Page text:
Redhammer’s Peter Cox Slams Agencies Offering Digital Publishing

Literary agent Peter Cox didn’t mince his words yesterday in a blog post about the rising tide of literary agencies becoming digital publishers for their authors. Cox challenged the notion that there was nothing intrinsically wrong with an agent cutting a deal with one of their authors to digitally publish a book. Cox described such deals as ‘opportunism’, ‘a rights grab’ and close to what is termed in law as ‘self dealing’.

“On a matter of law, the situation is very clear. An agent must at all times avoid conflict between the interests of the principal and his or her own.

Once you become your client’s publisher, you then become a principal in the transaction. This means you can no longer function as the client’s agent.

Agency law makes it clear that an agent must not engage in self-dealing, or otherwise unduly enrich himself from the agency. Nor must an agent usurp an opportunity from the principal by taking it for himself.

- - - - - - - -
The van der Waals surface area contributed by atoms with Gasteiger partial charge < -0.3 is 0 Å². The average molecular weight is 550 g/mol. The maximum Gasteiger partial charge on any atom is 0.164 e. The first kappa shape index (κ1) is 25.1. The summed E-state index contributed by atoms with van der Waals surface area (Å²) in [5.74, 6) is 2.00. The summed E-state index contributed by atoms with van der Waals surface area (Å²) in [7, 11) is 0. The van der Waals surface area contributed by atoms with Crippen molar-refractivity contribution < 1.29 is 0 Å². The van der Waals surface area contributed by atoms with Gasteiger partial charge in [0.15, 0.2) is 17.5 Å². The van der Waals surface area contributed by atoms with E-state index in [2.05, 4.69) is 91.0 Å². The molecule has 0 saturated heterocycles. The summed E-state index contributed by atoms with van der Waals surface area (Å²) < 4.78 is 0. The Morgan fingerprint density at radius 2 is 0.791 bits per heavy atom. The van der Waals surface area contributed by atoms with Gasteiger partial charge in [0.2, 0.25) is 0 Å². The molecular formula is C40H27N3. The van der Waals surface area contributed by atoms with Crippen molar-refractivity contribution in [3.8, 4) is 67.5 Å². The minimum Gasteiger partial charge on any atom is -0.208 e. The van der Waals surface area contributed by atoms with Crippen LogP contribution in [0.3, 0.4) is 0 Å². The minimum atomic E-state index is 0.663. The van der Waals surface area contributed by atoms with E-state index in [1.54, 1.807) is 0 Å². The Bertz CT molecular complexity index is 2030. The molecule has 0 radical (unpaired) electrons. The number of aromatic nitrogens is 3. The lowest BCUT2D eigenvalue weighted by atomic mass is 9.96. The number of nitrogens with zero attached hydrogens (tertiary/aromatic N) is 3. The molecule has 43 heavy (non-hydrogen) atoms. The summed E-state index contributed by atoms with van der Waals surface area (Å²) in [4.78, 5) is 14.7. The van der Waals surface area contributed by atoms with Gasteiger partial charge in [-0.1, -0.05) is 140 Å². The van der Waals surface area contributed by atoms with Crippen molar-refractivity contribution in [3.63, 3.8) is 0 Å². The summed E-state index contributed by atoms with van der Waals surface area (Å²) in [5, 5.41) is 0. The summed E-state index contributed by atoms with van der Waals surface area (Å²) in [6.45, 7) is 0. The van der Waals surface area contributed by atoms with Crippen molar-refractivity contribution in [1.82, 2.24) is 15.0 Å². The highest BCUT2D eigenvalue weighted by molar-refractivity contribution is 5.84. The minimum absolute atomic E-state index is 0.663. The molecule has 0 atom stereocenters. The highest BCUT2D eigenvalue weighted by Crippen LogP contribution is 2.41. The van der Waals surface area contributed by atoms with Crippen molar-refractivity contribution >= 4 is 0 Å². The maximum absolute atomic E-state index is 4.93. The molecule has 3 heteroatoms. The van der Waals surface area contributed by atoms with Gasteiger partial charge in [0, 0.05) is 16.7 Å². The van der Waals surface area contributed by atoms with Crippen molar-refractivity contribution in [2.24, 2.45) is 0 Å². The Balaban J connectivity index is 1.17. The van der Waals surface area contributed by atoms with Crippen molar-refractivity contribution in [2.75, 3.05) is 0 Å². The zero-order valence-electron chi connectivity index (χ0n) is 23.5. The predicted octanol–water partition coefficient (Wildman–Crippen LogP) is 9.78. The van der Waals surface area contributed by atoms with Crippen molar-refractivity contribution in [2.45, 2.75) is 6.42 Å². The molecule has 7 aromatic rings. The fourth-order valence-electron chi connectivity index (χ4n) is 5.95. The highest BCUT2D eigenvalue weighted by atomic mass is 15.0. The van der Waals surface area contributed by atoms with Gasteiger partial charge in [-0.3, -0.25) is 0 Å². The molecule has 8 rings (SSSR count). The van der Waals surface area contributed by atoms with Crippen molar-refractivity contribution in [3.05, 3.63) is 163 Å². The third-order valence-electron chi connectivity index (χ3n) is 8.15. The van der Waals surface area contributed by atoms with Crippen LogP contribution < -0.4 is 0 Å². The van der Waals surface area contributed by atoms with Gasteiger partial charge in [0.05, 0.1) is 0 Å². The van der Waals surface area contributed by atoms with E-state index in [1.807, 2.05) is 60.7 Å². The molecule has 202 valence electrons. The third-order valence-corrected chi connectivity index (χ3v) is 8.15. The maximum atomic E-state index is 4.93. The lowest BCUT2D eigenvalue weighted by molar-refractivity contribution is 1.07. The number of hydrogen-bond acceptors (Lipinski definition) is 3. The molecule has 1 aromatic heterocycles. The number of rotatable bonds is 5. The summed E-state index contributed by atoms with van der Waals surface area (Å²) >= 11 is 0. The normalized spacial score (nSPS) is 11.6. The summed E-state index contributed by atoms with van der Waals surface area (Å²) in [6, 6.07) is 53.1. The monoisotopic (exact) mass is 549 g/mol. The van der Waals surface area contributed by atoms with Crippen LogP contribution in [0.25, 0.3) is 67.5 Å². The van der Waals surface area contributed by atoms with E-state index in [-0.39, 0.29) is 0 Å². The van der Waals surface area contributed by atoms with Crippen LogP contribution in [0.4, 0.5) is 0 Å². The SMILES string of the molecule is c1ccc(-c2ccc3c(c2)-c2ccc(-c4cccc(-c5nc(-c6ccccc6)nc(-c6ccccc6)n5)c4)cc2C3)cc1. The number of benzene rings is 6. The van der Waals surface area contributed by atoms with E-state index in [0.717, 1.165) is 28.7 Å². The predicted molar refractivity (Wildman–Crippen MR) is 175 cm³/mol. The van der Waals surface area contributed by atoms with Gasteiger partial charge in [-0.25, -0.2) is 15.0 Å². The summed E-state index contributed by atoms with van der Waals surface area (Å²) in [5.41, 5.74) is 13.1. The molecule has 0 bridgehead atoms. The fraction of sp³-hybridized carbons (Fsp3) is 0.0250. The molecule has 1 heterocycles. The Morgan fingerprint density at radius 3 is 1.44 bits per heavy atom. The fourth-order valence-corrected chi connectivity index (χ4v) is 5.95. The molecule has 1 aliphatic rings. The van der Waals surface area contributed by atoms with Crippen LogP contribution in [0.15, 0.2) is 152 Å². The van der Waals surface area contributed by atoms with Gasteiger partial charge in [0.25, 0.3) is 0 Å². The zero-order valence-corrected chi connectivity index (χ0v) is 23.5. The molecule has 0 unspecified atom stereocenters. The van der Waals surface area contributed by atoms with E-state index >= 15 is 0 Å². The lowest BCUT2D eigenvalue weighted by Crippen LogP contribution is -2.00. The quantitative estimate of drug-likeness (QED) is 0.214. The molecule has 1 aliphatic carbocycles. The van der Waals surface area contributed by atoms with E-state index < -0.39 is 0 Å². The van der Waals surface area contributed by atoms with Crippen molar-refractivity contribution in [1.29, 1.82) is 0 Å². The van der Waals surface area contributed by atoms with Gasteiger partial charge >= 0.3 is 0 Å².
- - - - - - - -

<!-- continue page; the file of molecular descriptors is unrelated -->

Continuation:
I really doubt whether any agent can legitimately claim that it is in the author’s best interests to be published by their literary agent. It’s like the ref in a game of footie being paid by one of the teams playing. It raises huge issues – and it just doesn’t feel right – does it?”


Rival literary agencies might argue that Cox is attempting to seize the high moral ground on this issue, but they will be even more incensed with the launch of Project FreeAgent. This is a new and free contract advisory service set up by Cox to advise authors contemplating signing a digital publishing deal with their agent.
It seems to me there is a degree of ‘opportunism’ occurring on both sides of this argument at the moment.  
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